The phenotype of pre-ameloblasts is more severe as there is little observable elongation or polarization. Classical embryological experiments indicate that the pre-odontoblasts must signal to the inner enamel epithelium to initiate cytodifferentiation of ameloblasts (for a review, see Thesleff and Hurmerinta, 1981). As Ptch does not appear to be expressed in the inner enamel epithelium coincident with pre-ameloblast differentiation, it seems unlikely that the abnormal morphology of the pre-ameloblasts in the Shh mutants reflects a direct role for Shh in this population. Rather, the hedgehog-dependent development of normal pre-odontoblasts may lead to secondary abnormalities in pre-ameloblasts. For example, alteration in the normal polarity of the pre-odontoblasts may lead to abnormal signal trafficking that may influence cell interactions post-transcriptionally. Alternatively, the mesenchymal signal that induces pre-ameloblast elongation may be a downstream target of Shh signaling in the mesenchyme. Several factors have been shown to have this property in vitro (Coin et al., 1999).

Similarities between Shh action in tooth and hair

Finally, our results on Shh function in the tooth show striking parallels with earlier reports on Shh action in the hair (Chiang et al., 1999; St-Jacques et al., 1998). Both teeth and hair are structures derived from epidermal placodes, and the early stages of their development are morphologically similar. Also, many of the same genetic pathways are in place. As in the tooth, Shh is expressed at the tip of the invaginating hair bud and expression continues in the epithelial component throughout hair development. Ptch is expressed in both the epithelium and the mesenchyme of the early bud; Ptch2 is expressed in the epithelium only. Interestingly, in the Shh null mutants, the hair phenotype is very similar to the tooth phenotype we have observed by conditionally inactivating Shh. The hair bud is smaller and remains closer to the surface of the skin as morphogenesis occurs. An organized hair follicle is never formed. However, an abnormal follicle which fails to separate from the skin does develop. Despite the disruption in growth and morphogenesis, differentiated hair keratins are produced. Thus, as in the tooth, the primary role of Shh is in growth and morphogenesis and not in induction of differentiation. These results suggest that Shh plays a conserved role in epidermal placode morphogenesis. Further, they raise the interesting possibility that modulation of Shh activity in these structures may have played an important role in the evolution of the size and shape of these particular organs.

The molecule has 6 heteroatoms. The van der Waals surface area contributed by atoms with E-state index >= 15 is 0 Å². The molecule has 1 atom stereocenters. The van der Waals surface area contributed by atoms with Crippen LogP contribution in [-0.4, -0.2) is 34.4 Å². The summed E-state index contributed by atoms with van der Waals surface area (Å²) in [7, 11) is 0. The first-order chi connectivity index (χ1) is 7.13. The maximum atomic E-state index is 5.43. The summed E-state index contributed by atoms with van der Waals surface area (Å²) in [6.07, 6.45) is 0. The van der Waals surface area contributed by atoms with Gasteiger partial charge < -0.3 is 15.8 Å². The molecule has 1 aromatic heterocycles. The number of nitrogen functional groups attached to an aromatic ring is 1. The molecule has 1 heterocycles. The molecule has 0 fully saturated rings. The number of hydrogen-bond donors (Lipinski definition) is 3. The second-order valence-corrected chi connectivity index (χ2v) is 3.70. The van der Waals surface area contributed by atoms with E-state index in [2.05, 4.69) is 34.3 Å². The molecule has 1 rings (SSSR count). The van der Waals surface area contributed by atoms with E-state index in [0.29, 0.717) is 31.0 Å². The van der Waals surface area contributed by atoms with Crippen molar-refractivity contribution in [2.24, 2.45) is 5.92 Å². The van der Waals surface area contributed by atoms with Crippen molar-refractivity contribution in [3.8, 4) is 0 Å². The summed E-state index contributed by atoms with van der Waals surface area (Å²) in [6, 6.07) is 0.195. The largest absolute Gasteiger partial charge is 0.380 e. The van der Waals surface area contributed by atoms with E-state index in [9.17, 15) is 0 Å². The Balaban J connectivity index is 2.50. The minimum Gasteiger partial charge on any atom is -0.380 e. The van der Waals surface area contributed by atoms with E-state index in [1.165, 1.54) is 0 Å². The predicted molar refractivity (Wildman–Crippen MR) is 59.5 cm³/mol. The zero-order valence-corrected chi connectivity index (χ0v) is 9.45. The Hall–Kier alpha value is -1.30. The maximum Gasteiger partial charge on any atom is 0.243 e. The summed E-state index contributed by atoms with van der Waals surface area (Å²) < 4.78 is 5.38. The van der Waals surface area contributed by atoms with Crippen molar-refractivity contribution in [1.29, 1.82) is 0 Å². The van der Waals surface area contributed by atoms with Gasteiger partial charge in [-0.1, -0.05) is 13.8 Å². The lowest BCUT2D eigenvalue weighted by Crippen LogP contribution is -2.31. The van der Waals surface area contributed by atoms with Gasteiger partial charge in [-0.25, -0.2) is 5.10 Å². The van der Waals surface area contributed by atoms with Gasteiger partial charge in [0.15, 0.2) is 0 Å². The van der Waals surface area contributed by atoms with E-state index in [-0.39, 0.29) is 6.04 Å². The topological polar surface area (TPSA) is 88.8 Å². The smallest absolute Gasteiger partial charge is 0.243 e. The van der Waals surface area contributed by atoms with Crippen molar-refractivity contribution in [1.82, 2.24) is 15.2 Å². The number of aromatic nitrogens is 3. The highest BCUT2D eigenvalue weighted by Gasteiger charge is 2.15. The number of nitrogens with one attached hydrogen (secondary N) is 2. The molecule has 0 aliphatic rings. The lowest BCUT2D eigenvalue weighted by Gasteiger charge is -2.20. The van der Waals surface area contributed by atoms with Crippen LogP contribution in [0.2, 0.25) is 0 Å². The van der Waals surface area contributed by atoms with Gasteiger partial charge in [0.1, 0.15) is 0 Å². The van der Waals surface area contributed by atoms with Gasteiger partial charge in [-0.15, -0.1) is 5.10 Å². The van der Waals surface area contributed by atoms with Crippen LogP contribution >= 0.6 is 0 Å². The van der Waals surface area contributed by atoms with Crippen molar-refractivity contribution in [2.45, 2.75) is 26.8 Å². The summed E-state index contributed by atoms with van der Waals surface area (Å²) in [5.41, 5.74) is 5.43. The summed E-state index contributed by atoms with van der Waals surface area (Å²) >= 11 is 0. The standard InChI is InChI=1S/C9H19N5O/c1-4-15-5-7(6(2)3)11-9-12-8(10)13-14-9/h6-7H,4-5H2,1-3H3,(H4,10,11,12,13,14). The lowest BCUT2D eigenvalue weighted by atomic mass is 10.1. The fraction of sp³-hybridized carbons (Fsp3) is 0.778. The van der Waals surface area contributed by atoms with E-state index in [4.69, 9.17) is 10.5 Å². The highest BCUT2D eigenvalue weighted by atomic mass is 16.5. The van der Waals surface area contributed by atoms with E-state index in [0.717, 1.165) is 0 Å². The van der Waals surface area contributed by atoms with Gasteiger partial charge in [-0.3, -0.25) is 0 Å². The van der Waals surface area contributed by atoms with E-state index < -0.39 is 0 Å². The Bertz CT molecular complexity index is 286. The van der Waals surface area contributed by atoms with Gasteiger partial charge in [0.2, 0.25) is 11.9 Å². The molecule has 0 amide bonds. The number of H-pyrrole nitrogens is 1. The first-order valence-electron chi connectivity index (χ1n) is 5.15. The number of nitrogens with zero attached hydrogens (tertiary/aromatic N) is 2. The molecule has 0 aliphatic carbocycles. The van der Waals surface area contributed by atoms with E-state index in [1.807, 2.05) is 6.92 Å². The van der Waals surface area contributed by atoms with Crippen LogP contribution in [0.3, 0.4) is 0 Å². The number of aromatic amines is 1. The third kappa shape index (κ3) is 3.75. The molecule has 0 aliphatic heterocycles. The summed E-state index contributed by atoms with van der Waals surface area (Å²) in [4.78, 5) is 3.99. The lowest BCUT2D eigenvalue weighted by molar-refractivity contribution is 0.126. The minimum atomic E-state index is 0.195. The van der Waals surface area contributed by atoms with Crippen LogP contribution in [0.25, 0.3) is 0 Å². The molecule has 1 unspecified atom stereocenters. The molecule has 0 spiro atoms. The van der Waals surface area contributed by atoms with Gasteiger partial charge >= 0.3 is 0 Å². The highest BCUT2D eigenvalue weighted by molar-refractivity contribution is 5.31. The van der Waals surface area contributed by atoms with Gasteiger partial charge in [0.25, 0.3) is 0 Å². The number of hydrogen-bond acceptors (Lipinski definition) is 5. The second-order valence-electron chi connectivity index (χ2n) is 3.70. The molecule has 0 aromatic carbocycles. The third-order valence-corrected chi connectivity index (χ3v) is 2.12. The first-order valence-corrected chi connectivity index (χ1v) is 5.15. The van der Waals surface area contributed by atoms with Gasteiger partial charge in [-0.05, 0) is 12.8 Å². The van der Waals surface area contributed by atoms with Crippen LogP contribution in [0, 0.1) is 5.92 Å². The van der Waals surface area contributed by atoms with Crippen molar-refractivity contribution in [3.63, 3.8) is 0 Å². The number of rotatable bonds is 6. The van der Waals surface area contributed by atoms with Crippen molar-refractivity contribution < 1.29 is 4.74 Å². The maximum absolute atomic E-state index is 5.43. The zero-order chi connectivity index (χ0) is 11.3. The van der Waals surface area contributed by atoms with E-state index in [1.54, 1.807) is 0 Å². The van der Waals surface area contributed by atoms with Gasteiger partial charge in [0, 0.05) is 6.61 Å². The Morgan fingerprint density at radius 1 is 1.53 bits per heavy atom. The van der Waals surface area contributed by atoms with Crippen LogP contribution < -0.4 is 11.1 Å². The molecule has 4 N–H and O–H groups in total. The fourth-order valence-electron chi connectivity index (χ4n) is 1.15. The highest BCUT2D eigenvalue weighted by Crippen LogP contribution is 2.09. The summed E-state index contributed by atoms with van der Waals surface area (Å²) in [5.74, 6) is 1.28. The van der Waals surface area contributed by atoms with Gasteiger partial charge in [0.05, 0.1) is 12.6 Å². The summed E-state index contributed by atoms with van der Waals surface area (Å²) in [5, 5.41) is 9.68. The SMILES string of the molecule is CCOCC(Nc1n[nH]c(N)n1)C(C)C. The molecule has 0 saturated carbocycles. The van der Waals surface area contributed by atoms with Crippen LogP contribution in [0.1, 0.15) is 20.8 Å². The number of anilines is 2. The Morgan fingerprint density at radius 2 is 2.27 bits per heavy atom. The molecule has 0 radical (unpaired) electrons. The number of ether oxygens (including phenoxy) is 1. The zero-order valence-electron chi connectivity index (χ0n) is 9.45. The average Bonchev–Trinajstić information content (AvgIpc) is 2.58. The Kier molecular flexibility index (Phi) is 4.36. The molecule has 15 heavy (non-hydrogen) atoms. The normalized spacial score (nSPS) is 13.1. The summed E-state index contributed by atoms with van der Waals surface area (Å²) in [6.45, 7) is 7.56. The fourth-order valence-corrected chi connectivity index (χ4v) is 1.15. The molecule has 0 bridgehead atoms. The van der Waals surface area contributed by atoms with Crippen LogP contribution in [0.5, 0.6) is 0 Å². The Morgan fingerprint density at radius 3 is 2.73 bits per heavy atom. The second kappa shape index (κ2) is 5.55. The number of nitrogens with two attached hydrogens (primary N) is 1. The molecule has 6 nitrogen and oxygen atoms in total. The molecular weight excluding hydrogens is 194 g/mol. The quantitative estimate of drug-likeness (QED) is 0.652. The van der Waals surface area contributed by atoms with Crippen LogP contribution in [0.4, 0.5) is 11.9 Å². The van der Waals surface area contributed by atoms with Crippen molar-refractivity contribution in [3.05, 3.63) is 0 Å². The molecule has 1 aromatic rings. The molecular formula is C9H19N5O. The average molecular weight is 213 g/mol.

We thank Dr A George, Dr M. Snead, Dr C. Tabin, Dr E. Fuchs and Dr M. MacDougall for probes; Dr J. Cygan, Dr Y. Yang and Dr A Gritli-Linde for critical reading of the manuscript; and D. Faria and N. Wu for technical support. This work was supported by grant from the NIH to APM (NS33642), RM (DE11697) and by an NIH genetics training grant to HRD (5T32GM07620).